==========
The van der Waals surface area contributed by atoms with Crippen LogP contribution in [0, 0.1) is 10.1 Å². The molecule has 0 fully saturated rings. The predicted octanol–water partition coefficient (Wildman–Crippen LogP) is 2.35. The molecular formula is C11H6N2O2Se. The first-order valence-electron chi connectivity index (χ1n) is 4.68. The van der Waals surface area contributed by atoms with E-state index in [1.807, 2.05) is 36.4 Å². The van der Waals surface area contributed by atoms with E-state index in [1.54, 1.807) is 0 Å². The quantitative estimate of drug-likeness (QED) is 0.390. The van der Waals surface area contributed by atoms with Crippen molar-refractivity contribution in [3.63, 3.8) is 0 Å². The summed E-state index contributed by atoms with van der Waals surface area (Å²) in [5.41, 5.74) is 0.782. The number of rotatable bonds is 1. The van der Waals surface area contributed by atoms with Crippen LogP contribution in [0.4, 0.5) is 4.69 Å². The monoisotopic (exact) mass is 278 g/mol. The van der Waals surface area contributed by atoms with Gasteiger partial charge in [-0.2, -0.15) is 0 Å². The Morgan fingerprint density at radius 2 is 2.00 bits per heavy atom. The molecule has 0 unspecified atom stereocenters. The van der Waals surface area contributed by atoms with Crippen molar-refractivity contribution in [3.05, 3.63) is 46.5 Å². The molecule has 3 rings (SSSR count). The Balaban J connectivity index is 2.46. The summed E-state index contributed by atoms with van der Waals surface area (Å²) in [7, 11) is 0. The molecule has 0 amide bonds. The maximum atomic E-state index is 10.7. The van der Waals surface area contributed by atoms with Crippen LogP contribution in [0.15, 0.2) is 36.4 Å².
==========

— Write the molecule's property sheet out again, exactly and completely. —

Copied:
The van der Waals surface area contributed by atoms with Crippen LogP contribution in [0, 0.1) is 10.1 Å². The molecule has 0 fully saturated rings. The predicted octanol–water partition coefficient (Wildman–Crippen LogP) is 2.35. The molecular formula is C11H6N2O2Se. The first-order valence-electron chi connectivity index (χ1n) is 4.68. The van der Waals surface area contributed by atoms with E-state index in [1.807, 2.05) is 36.4 Å². The van der Waals surface area contributed by atoms with E-state index in [1.54, 1.807) is 0 Å². The quantitative estimate of drug-likeness (QED) is 0.390. The van der Waals surface area contributed by atoms with Crippen molar-refractivity contribution in [3.63, 3.8) is 0 Å². The summed E-state index contributed by atoms with van der Waals surface area (Å²) in [5.41, 5.74) is 0.782. The number of rotatable bonds is 1. The van der Waals surface area contributed by atoms with Crippen LogP contribution in [0.4, 0.5) is 4.69 Å². The monoisotopic (exact) mass is 278 g/mol. The van der Waals surface area contributed by atoms with Gasteiger partial charge in [-0.2, -0.15) is 0 Å². The Morgan fingerprint density at radius 2 is 2.00 bits per heavy atom. The molecule has 0 unspecified atom stereocenters. The van der Waals surface area contributed by atoms with Crippen molar-refractivity contribution in [3.05, 3.63) is 46.5 Å². The molecule has 3 rings (SSSR count). The Balaban J connectivity index is 2.46. The summed E-state index contributed by atoms with van der Waals surface area (Å²) in [7, 11) is 0. The molecule has 0 amide bonds. The maximum atomic E-state index is 10.7. The van der Waals surface area contributed by atoms with Crippen LogP contribution in [0.15, 0.2) is 36.4 Å².